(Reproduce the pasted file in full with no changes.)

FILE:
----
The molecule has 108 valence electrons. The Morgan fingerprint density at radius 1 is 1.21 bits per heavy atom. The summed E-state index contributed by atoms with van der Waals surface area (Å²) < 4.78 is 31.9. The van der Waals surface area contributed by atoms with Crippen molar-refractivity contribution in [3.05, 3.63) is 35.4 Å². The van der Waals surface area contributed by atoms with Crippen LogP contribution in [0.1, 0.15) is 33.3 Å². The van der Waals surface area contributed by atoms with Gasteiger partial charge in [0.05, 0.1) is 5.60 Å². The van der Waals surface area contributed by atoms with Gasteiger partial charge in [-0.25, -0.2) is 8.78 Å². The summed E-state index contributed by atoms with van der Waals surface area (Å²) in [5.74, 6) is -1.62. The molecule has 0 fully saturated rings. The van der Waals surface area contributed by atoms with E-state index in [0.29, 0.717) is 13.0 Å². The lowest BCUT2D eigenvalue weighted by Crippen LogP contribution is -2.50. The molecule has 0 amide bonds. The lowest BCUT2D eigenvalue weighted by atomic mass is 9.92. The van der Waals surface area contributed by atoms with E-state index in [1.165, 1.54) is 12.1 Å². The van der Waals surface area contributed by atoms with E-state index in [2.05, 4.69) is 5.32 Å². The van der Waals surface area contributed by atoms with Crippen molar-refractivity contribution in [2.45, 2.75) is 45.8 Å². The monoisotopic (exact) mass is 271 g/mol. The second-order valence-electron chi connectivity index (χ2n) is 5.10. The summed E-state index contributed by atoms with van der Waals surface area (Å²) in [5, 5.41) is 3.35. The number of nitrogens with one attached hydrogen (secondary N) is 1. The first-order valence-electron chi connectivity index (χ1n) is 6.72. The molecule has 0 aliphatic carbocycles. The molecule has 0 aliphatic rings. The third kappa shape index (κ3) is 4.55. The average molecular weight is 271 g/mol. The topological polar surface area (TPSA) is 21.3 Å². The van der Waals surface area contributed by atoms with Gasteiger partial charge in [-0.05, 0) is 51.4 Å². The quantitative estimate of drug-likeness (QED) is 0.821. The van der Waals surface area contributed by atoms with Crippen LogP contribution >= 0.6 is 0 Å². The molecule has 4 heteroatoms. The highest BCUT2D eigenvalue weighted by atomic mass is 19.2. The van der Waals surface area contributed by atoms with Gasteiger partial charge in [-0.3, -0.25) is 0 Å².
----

The molecule has 108 valence electrons. The Morgan fingerprint density at radius 1 is 1.21 bits per heavy atom. The summed E-state index contributed by atoms with van der Waals surface area (Å²) < 4.78 is 31.9. The van der Waals surface area contributed by atoms with Crippen molar-refractivity contribution in [3.05, 3.63) is 35.4 Å². The van der Waals surface area contributed by atoms with Crippen LogP contribution in [0.1, 0.15) is 33.3 Å². The van der Waals surface area contributed by atoms with Gasteiger partial charge in [0.05, 0.1) is 5.60 Å². The van der Waals surface area contributed by atoms with Gasteiger partial charge in [-0.25, -0.2) is 8.78 Å². The summed E-state index contributed by atoms with van der Waals surface area (Å²) in [5.74, 6) is -1.62. The molecule has 0 fully saturated rings. The van der Waals surface area contributed by atoms with E-state index in [0.29, 0.717) is 13.0 Å². The lowest BCUT2D eigenvalue weighted by Crippen LogP contribution is -2.50. The molecule has 0 amide bonds. The lowest BCUT2D eigenvalue weighted by atomic mass is 9.92. The van der Waals surface area contributed by atoms with E-state index in [1.165, 1.54) is 12.1 Å². The van der Waals surface area contributed by atoms with E-state index in [2.05, 4.69) is 5.32 Å². The van der Waals surface area contributed by atoms with Crippen molar-refractivity contribution in [2.45, 2.75) is 45.8 Å². The monoisotopic (exact) mass is 271 g/mol. The second-order valence-electron chi connectivity index (χ2n) is 5.10. The summed E-state index contributed by atoms with van der Waals surface area (Å²) in [5, 5.41) is 3.35. The number of nitrogens with one attached hydrogen (secondary N) is 1. The first-order valence-electron chi connectivity index (χ1n) is 6.72. The molecule has 0 aliphatic carbocycles. The molecule has 0 aliphatic rings. The third kappa shape index (κ3) is 4.55. The average molecular weight is 271 g/mol. The topological polar surface area (TPSA) is 21.3 Å². The van der Waals surface area contributed by atoms with Gasteiger partial charge in [-0.05, 0) is 51.4 Å². The quantitative estimate of drug-likeness (QED) is 0.821. The van der Waals surface area contributed by atoms with Crippen LogP contribution >= 0.6 is 0 Å². The molecule has 4 heteroatoms. The highest BCUT2D eigenvalue weighted by atomic mass is 19.2. The van der Waals surface area contributed by atoms with Gasteiger partial charge in [-0.3, -0.25) is 0 Å².